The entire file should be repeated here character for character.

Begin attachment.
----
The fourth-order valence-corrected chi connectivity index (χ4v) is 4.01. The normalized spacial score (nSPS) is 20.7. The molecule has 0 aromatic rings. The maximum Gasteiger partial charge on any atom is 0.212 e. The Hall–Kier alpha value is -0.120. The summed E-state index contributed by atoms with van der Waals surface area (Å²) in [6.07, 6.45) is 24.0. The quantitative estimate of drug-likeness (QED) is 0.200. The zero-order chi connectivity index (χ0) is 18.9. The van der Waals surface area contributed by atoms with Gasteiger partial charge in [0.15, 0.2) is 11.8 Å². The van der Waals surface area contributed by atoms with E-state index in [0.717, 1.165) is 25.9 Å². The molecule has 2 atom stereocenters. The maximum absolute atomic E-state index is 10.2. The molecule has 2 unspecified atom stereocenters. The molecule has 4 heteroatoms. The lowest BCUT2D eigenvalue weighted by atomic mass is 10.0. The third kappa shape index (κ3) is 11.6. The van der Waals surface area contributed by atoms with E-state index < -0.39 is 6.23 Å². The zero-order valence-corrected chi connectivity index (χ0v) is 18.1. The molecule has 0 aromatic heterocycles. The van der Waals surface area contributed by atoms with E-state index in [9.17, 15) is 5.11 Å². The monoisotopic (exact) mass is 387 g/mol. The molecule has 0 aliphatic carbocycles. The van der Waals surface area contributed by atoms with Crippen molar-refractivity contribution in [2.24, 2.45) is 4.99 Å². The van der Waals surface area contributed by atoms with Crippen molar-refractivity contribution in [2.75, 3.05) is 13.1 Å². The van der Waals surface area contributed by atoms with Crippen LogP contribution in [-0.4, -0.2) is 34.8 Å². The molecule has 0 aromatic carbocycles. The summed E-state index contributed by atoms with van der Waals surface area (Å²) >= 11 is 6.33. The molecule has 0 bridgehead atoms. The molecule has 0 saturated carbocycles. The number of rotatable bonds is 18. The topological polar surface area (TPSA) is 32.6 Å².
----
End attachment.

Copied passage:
The fourth-order valence-corrected chi connectivity index (χ4v) is 4.01. The normalized spacial score (nSPS) is 20.7. The molecule has 0 aromatic rings. The maximum Gasteiger partial charge on any atom is 0.212 e. The Hall–Kier alpha value is -0.120. The summed E-state index contributed by atoms with van der Waals surface area (Å²) in [6.07, 6.45) is 24.0. The quantitative estimate of drug-likeness (QED) is 0.200. The zero-order chi connectivity index (χ0) is 18.9. The van der Waals surface area contributed by atoms with Gasteiger partial charge in [0.15, 0.2) is 11.8 Å². The van der Waals surface area contributed by atoms with E-state index in [0.717, 1.165) is 25.9 Å². The molecule has 2 atom stereocenters. The maximum absolute atomic E-state index is 10.2. The molecule has 2 unspecified atom stereocenters. The molecule has 4 heteroatoms. The lowest BCUT2D eigenvalue weighted by atomic mass is 10.0. The third kappa shape index (κ3) is 11.6. The van der Waals surface area contributed by atoms with E-state index < -0.39 is 6.23 Å². The zero-order valence-corrected chi connectivity index (χ0v) is 18.1. The molecule has 0 aromatic heterocycles. The van der Waals surface area contributed by atoms with E-state index in [9.17, 15) is 5.11 Å². The monoisotopic (exact) mass is 387 g/mol. The molecule has 0 aliphatic carbocycles. The van der Waals surface area contributed by atoms with Crippen molar-refractivity contribution in [2.24, 2.45) is 4.99 Å². The van der Waals surface area contributed by atoms with Crippen molar-refractivity contribution in [2.75, 3.05) is 13.1 Å². The van der Waals surface area contributed by atoms with Crippen LogP contribution in [-0.4, -0.2) is 34.8 Å². The molecule has 0 aromatic carbocycles. The summed E-state index contributed by atoms with van der Waals surface area (Å²) >= 11 is 6.33. The molecule has 0 bridgehead atoms. The molecule has 0 saturated carbocycles. The number of rotatable bonds is 18. The topological polar surface area (TPSA) is 32.6 Å².